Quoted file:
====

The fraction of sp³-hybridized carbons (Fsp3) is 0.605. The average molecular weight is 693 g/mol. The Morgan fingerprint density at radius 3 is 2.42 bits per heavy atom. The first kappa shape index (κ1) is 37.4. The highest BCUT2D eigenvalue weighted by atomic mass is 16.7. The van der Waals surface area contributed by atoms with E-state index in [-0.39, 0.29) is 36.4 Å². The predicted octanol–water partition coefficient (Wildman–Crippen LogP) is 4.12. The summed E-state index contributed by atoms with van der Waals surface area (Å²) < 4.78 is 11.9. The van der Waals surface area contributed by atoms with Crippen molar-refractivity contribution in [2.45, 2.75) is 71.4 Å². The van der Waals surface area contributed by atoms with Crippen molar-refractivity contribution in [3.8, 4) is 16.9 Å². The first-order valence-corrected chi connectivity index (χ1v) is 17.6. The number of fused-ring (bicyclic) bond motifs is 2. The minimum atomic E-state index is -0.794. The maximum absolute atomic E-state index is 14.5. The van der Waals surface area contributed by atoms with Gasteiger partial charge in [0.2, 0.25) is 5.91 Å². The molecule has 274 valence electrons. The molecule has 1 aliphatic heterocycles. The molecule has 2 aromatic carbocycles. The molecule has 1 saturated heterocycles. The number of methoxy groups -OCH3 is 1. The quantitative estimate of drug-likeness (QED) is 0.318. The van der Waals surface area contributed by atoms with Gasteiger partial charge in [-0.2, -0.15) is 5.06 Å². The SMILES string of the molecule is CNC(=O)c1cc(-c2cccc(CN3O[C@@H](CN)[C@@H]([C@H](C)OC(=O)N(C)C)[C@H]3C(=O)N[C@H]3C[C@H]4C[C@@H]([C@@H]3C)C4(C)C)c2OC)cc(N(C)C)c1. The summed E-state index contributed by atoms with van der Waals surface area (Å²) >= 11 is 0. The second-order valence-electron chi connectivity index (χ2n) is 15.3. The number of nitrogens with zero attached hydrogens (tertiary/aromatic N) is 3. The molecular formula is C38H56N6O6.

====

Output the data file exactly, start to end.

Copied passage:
The fraction of sp³-hybridized carbons (Fsp3) is 0.605. The average molecular weight is 693 g/mol. The Morgan fingerprint density at radius 3 is 2.42 bits per heavy atom. The first kappa shape index (κ1) is 37.4. The highest BCUT2D eigenvalue weighted by atomic mass is 16.7. The van der Waals surface area contributed by atoms with E-state index in [-0.39, 0.29) is 36.4 Å². The predicted octanol–water partition coefficient (Wildman–Crippen LogP) is 4.12. The summed E-state index contributed by atoms with van der Waals surface area (Å²) < 4.78 is 11.9. The van der Waals surface area contributed by atoms with Crippen molar-refractivity contribution in [2.45, 2.75) is 71.4 Å². The van der Waals surface area contributed by atoms with Crippen molar-refractivity contribution in [3.8, 4) is 16.9 Å². The first-order valence-corrected chi connectivity index (χ1v) is 17.6. The number of fused-ring (bicyclic) bond motifs is 2. The minimum atomic E-state index is -0.794. The maximum absolute atomic E-state index is 14.5. The van der Waals surface area contributed by atoms with Gasteiger partial charge in [0.2, 0.25) is 5.91 Å². The molecule has 274 valence electrons. The molecule has 1 aliphatic heterocycles. The molecule has 2 aromatic carbocycles. The molecule has 1 saturated heterocycles. The number of methoxy groups -OCH3 is 1. The quantitative estimate of drug-likeness (QED) is 0.318. The van der Waals surface area contributed by atoms with Gasteiger partial charge in [-0.2, -0.15) is 5.06 Å². The SMILES string of the molecule is CNC(=O)c1cc(-c2cccc(CN3O[C@@H](CN)[C@@H]([C@H](C)OC(=O)N(C)C)[C@H]3C(=O)N[C@H]3C[C@H]4C[C@@H]([C@@H]3C)C4(C)C)c2OC)cc(N(C)C)c1. The summed E-state index contributed by atoms with van der Waals surface area (Å²) >= 11 is 0. The second-order valence-electron chi connectivity index (χ2n) is 15.3. The number of nitrogens with zero attached hydrogens (tertiary/aromatic N) is 3. The molecular formula is C38H56N6O6.